Shows & Panels
- The 2014 Big Picture on Cyber Security
- AFCEA Answers
- Ask the CIO
- Building the Hybrid Cloud
- Connected Government: How to Build and Procure Network Services for the Future
- Continuing Diagnostics and Mitigation: Discussion of Progress and Next Steps
- Federal Executive Forum
- Federal Tech Talk
- The Future of Government Data Centers
- The Future of IT: How CIOs Can Enable the Service-Oriented Enterprise
- The Intersection: Where Technology Meets Transformation
- Maximizing ROI Through Data Center Consolidation
- Mitigating Insider Threats in Virtual & Cloud Environments
- Modern Mission Critical Series
- Moving to the Cloud. What's the best approach for me
- Navigating Tough Choices in Government Cloud Computing
- The New Generation of Database
- Satellite Communications: Acquiring SATCOM in Tight Times
- Targeting Advanced Threats: Proven Methods from Detection through Remediation
- Transformative Technology: Desktop Virtualization in Government
- The Truth About IT Opex and Software Defined Networking
- Value of Health IT
- Air Traffic Management Transformation Report
- Cloud First Report
- General Dynamics IT Enterprise Center
- Gov Cloud Minute
- Government in Technology Series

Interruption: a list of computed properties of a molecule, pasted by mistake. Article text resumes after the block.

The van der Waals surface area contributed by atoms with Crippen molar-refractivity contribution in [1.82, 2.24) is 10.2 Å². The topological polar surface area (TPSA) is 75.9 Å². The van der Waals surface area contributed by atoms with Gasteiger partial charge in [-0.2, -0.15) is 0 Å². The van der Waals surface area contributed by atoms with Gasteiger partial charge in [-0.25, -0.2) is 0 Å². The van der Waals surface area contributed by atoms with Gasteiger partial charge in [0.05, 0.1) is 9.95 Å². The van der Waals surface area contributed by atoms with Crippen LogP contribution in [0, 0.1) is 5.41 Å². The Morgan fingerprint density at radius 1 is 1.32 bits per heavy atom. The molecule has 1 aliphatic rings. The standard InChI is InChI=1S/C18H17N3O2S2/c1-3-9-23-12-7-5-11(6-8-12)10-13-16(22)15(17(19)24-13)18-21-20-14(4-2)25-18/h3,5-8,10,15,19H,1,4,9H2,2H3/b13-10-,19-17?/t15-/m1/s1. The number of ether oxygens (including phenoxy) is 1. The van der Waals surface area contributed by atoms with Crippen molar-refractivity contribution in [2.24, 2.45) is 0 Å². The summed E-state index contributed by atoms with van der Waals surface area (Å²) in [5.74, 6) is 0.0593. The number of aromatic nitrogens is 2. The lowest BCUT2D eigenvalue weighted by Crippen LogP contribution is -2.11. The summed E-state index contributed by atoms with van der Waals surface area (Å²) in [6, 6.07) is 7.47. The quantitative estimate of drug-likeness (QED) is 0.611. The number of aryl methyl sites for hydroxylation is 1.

- Homeland Security Cybersecurity Market Report
- National Cybersecurity Awareness Month
- Technology Insights
- The Cyber Security Report
- The Next Generation Cyber Security Experts
Shows & Panels
New Lego robotics kit talks to iPhones
Monday - 1/7/2013, 6:26pm EST
AP Technology Writer
LAS VEGAS (AP) - Lego bricks are getting cozy with the iPhone and other Apple devices in the latest incarnation of the Mindstorms robotics kit.
Lego announced Monday that a new, $350 Mindstorms EV3 kit will have the ability to talk to iPhones, iPads and iPod Touches through Bluetooth wireless connections. That means Lego builders can use the devices as remote controls for their robots, or create simple programs that are then sent to the robots to control their actions.
Lego said the kit will go on sale in the second half of the year. It was announced as the International CES gadget show begins in Las Vegas this week.
Remote control was already possible with Android smartphones and the most recent Mindstorms kit, the NXT. Apple devices didn't work because the "brain" of the kit _ a juice-box-sized electronic brick _ lacked a chip that would identify the Lego gadget to Apple devices.
Also new in the Mindstorms EV3 kit is a "two-eyed" infrared sensor that can pick up signals from a small infrared remote and locate it. In the kit, Lego includes the blueprints for a snake robot that uses its eyes to sense if someone is close to its head, in which case it strikes.
The EV3 will also be the first Mindstorms kit to be available in Chinese, Korean, Spanish and Russian. Previous kits have been in English, Japanese and a few other European languages.
As with earlier kits, the EV3 includes four motors and five different sensors. The new brick is compatible with earlier sensors and motors and is "more hackable than ever," according to Lego. The first Mindstorms came out in 1998.
Suggested age for the EV3 is 10 and up.
(Copyright 2013 The Associated Press. All rights reserved. This material may not be published, broadcast, rewritten or redistributed.)